In April, I traveled to Shangqui, in rural Henan Province with Stepping Stones as part of their bi-annual, week long volunteer teaching tour to underprivileged schools. What followed was one of the best experiences I have had thus far in China.


Stepping Stones works with volunteers to teach English in Shanghai’s migrant schools and community centers, reaching over 4,000 students in 20 different migrant schools. They also regularly take groups of volunteers to teach English to children in rural schools outside of Shanghai. This is what I had chosen to be a part of.


We traveled by train to Henan, a province located in central China. Henan is the third most populous province in China, sending out millions of migrant workers every year to urban areas like Shanghai. This means many of these children are growing up with their grandparents, only seeing their parents once or twice a year if they are lucky.


In many rural schools, the standard of English teaching is particularly low, especially oral English. In China, English is one of the three core elements of the Chinese school curriculum, along with Chinese and Math. A student’s grade in English is one of the key criteria for entry to higher education, making a basic command of English critical to a child’s life chances.


The majority of migrant children do not make it to senior high school, and only a small handful are able to attend university. It is the goal of Stepping Stones to help these children from rural areas to attend senior high school and university, and thereby improve the future prospects of rural families.


A friend of mine had volunteered for a trip the previous year and recommended the experience to me. While I work in education, I had no direct teaching experience. However, the Stepping Stones coordinators ensured me that all I needed was a positive and enthusiastic attitude. And a command of the English language.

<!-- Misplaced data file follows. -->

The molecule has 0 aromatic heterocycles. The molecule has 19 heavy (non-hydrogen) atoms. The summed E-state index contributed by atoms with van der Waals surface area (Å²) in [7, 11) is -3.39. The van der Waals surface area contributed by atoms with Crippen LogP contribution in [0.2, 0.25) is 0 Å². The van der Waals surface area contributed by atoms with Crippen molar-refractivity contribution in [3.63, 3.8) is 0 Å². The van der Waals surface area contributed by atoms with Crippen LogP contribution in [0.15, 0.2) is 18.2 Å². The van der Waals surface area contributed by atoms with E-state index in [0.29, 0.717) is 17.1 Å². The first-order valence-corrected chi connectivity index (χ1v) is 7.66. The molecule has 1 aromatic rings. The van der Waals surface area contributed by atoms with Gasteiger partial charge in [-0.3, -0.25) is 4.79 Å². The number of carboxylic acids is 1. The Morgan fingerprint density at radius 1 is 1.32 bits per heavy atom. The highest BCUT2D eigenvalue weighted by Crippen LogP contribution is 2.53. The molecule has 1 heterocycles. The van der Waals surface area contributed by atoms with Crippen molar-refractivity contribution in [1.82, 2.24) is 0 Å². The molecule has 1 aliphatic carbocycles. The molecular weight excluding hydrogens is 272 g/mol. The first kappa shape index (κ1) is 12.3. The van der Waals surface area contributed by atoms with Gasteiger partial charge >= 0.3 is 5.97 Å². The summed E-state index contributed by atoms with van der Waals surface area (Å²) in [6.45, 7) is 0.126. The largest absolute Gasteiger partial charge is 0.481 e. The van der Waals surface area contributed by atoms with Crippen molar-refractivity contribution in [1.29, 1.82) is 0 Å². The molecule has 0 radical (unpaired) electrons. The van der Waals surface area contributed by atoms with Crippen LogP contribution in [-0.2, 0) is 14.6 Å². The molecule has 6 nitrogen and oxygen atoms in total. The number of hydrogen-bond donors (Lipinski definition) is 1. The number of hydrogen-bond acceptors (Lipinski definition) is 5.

The students were amazing. Kind, attentive, and eager to learn. One the first morning, a group of my sixth grade students skipped their break and asked me to practice vocabulary with them instead. 



At the end of the day, I was presented with flowers picked by the students and hugs farewell. Do I think my few hours with these students greatly improved their English? No. But I know that I gave them a positive first introduction with a foreigner, provided them with fun lessons in English, and reminded them people care about them and their future.


Want to join the next volunteer teaching tour to Henan this November? Contact Gloria at projects@steppingstoneschina.net or check it out at http://steppingstoneschina.net/rural-volunteering-tours.

Thursday, July 24, 2014

America Observations

In June, I spent two weeks in the USA for my semi annual detox from China. And while it was wonderful to see family, friends, and eat foods I had been missing (Auntie Anne's Pretzels, I'm talking to you), I was shocked by some of the things I encountered. Perhaps it was reverse culture shock or just my poor memory but I found myself noticing odd things wherever I went. What surprised me the most? Here are five things about America that blew my mind.